Have you ever woken up energized, confident and happy about the activities you’re going to carry out in a day, then after sometime you just don’t feel like completing those tasks anymore?
Or do you find yourself stalling, spending more time than on things like scrolling through social media, coffee breaks, and tasks that could easily be done at a later time? (unimportant stuff)
If this sounds a little like you..
Then, you’re probably procrastinating.
the action of delaying or postponing something.
Procrastination is one thing most of us have battled with at a time in our life. A researcher even found that 95 percent of us procrastinate to some degree. It may feel nice to know that you’re not the only one procrastinating but there’s a lot we can all achieve if we found a simple way to deal with procrastination.
Photo by magnet.me on Unsplash
Procrastination and Laziness
Often, people confuse procrastinating with laziness because they have similar connotations. In reality, they are two very different terms.
Laziness is not wanting to do something at all. You’re inactive, unwilling and display some level of apathy. Procrastination on the other hand is an ongoing process where you do something else instead of the task to be completed at a certain time.
When you procrastinate, you tend to ignore an important task that you probably find unpleasant or tedious in favour of a task that is easier and probably more exciting.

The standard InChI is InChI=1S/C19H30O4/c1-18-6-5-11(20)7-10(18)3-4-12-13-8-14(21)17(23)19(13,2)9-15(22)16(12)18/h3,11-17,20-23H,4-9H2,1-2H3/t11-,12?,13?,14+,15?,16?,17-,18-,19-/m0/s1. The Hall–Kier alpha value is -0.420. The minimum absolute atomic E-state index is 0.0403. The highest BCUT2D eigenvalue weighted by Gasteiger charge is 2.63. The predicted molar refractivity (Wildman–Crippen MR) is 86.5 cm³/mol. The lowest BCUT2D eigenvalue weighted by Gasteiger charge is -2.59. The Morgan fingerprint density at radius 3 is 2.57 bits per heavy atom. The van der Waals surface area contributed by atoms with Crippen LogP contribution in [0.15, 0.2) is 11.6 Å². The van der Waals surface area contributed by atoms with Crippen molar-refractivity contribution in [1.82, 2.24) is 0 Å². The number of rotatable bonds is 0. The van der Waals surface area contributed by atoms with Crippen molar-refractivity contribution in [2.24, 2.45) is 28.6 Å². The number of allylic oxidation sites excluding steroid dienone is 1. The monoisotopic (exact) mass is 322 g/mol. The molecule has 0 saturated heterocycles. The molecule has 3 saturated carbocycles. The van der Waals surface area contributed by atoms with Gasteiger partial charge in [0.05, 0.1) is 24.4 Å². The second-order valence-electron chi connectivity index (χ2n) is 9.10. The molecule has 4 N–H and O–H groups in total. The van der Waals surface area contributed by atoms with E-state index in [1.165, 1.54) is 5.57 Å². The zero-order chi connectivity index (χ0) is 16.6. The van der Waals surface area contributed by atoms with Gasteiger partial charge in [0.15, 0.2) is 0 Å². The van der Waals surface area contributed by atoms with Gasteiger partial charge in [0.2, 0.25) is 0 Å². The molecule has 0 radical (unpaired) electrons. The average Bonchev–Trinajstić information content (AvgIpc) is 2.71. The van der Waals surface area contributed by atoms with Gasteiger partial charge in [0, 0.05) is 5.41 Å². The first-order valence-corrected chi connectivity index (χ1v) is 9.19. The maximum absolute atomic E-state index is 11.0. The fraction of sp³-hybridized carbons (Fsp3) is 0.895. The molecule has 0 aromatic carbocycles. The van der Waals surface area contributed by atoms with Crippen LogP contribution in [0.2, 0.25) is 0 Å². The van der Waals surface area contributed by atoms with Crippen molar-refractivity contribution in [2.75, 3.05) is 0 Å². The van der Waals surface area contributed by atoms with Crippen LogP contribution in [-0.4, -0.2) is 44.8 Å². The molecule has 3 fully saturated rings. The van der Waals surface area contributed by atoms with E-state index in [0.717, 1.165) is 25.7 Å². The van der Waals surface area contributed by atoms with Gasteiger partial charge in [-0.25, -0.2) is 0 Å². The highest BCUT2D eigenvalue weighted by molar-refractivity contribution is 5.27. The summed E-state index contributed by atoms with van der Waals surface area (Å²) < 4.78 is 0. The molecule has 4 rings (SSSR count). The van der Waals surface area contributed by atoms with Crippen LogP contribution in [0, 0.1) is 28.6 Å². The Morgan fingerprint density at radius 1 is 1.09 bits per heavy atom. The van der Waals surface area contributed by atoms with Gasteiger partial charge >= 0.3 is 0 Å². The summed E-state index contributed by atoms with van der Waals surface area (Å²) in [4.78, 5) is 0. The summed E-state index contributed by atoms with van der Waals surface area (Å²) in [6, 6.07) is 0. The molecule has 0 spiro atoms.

Procrastination is not without its consequences though. Because when you procrastinate, you end up rushing the ignored task, feeling guilty and turning in shabby work. You may miss your goals too because you didn’t do the right thing at the right time.
Procrastination can then give way to laziness and cost you much more than your job or position at work.
How to Beat Procrastination
Procrastination is not a permanent condition and can be overcome with intentional action. I’ve outlined a few steps to help you conquer procrastination going forward.
- Recognize that you’re Procrastinating
The first step in overcoming procrastination is knowing when you’re procrastinating. You can’t solve a problem you’re unaware of. If you decide to put something off indefinitely or start another task just to avoid completing one, you’re procrastinating. But if you leave a task to carry out one that is more pressing, you probably aren’t.
There are other ways you could procrastinate. A few examples are:
- Leaving an important item on your to-do for a long time without the intention of starting it soon
- Reading emails several times without doing anything about them
- Waiting for the perfect time to complete a task (there is no perfect time)
- Filling your schedule with unimportant tasks when there are more urgent ones to be carried out.
- Helping other people with tasks less important than yours often.
Photo by Brett Jordan
2. Find out why you’re Procrastinating.
For you to solve a problem, you need to understand what’s causing the problem in the first instance. There are so many reasons why you could be procrastinating.